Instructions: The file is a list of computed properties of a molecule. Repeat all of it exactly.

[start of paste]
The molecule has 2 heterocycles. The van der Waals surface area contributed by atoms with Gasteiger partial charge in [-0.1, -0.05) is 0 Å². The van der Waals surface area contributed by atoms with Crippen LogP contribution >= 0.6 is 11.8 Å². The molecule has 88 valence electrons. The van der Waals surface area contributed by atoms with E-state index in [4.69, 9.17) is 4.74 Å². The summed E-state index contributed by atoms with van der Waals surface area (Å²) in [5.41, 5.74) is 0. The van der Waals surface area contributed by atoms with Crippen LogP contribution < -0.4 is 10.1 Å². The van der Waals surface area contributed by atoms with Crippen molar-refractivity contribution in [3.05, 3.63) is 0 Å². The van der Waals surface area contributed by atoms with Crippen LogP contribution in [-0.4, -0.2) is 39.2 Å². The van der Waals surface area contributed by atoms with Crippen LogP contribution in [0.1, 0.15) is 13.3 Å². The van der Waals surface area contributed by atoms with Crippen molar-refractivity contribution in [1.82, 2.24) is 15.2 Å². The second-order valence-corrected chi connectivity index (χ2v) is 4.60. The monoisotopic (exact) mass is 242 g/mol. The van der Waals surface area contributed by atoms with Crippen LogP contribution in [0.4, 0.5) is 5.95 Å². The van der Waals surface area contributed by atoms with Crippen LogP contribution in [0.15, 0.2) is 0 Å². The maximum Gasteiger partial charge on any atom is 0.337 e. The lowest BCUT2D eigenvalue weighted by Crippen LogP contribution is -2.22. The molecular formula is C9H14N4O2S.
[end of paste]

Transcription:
The molecule has 2 heterocycles. The van der Waals surface area contributed by atoms with Gasteiger partial charge in [-0.1, -0.05) is 0 Å². The van der Waals surface area contributed by atoms with Crippen LogP contribution >= 0.6 is 11.8 Å². The molecule has 88 valence electrons. The van der Waals surface area contributed by atoms with E-state index in [4.69, 9.17) is 4.74 Å². The summed E-state index contributed by atoms with van der Waals surface area (Å²) in [5.41, 5.74) is 0. The van der Waals surface area contributed by atoms with Crippen LogP contribution < -0.4 is 10.1 Å². The van der Waals surface area contributed by atoms with Crippen molar-refractivity contribution in [3.05, 3.63) is 0 Å². The van der Waals surface area contributed by atoms with Crippen LogP contribution in [-0.4, -0.2) is 39.2 Å². The van der Waals surface area contributed by atoms with Crippen LogP contribution in [0.1, 0.15) is 13.3 Å². The van der Waals surface area contributed by atoms with Crippen molar-refractivity contribution in [1.82, 2.24) is 15.2 Å². The second-order valence-corrected chi connectivity index (χ2v) is 4.60. The monoisotopic (exact) mass is 242 g/mol. The van der Waals surface area contributed by atoms with Crippen LogP contribution in [0.4, 0.5) is 5.95 Å². The van der Waals surface area contributed by atoms with Crippen LogP contribution in [0.15, 0.2) is 0 Å². The maximum Gasteiger partial charge on any atom is 0.337 e. The lowest BCUT2D eigenvalue weighted by Crippen LogP contribution is -2.22. The molecular formula is C9H14N4O2S.